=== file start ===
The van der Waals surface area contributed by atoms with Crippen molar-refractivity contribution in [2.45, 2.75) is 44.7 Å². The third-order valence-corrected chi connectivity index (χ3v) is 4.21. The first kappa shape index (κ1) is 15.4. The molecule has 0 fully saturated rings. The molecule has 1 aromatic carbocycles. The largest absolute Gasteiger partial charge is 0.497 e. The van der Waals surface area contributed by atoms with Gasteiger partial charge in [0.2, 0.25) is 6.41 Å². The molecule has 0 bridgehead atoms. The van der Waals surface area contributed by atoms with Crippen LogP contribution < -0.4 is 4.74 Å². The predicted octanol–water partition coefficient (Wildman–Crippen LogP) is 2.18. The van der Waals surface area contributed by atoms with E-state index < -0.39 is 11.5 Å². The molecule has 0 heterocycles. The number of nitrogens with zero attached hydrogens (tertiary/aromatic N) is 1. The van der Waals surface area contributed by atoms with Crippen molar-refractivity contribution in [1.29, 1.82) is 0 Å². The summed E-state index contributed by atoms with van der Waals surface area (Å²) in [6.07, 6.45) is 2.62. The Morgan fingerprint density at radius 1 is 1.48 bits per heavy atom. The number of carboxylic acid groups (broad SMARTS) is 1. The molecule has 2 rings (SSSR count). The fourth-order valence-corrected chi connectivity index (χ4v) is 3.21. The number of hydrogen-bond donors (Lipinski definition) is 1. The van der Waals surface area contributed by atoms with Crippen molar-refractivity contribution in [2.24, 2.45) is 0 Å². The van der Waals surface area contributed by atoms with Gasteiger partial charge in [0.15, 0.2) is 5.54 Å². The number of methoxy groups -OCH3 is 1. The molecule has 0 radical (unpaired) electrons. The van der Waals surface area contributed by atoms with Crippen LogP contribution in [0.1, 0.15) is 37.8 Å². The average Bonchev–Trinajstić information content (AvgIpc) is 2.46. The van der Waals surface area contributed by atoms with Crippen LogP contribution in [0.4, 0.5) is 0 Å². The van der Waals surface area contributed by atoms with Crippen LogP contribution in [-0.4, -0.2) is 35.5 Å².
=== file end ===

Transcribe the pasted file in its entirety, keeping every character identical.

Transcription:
The van der Waals surface area contributed by atoms with Crippen molar-refractivity contribution in [2.45, 2.75) is 44.7 Å². The third-order valence-corrected chi connectivity index (χ3v) is 4.21. The first kappa shape index (κ1) is 15.4. The molecule has 0 fully saturated rings. The molecule has 1 aromatic carbocycles. The largest absolute Gasteiger partial charge is 0.497 e. The van der Waals surface area contributed by atoms with Gasteiger partial charge in [0.2, 0.25) is 6.41 Å². The molecule has 0 bridgehead atoms. The van der Waals surface area contributed by atoms with Crippen LogP contribution < -0.4 is 4.74 Å². The predicted octanol–water partition coefficient (Wildman–Crippen LogP) is 2.18. The van der Waals surface area contributed by atoms with E-state index < -0.39 is 11.5 Å². The molecule has 0 heterocycles. The number of nitrogens with zero attached hydrogens (tertiary/aromatic N) is 1. The van der Waals surface area contributed by atoms with Crippen molar-refractivity contribution in [1.29, 1.82) is 0 Å². The summed E-state index contributed by atoms with van der Waals surface area (Å²) in [6.07, 6.45) is 2.62. The Morgan fingerprint density at radius 1 is 1.48 bits per heavy atom. The number of carboxylic acid groups (broad SMARTS) is 1. The molecule has 2 rings (SSSR count). The fourth-order valence-corrected chi connectivity index (χ4v) is 3.21. The number of hydrogen-bond donors (Lipinski definition) is 1. The van der Waals surface area contributed by atoms with Crippen molar-refractivity contribution in [2.24, 2.45) is 0 Å². The van der Waals surface area contributed by atoms with Gasteiger partial charge in [0.15, 0.2) is 5.54 Å². The number of methoxy groups -OCH3 is 1. The molecule has 0 radical (unpaired) electrons. The van der Waals surface area contributed by atoms with Crippen LogP contribution in [0.1, 0.15) is 37.8 Å². The average Bonchev–Trinajstić information content (AvgIpc) is 2.46. The van der Waals surface area contributed by atoms with Crippen LogP contribution in [0.4, 0.5) is 0 Å². The van der Waals surface area contributed by atoms with Crippen LogP contribution in [-0.4, -0.2) is 35.5 Å².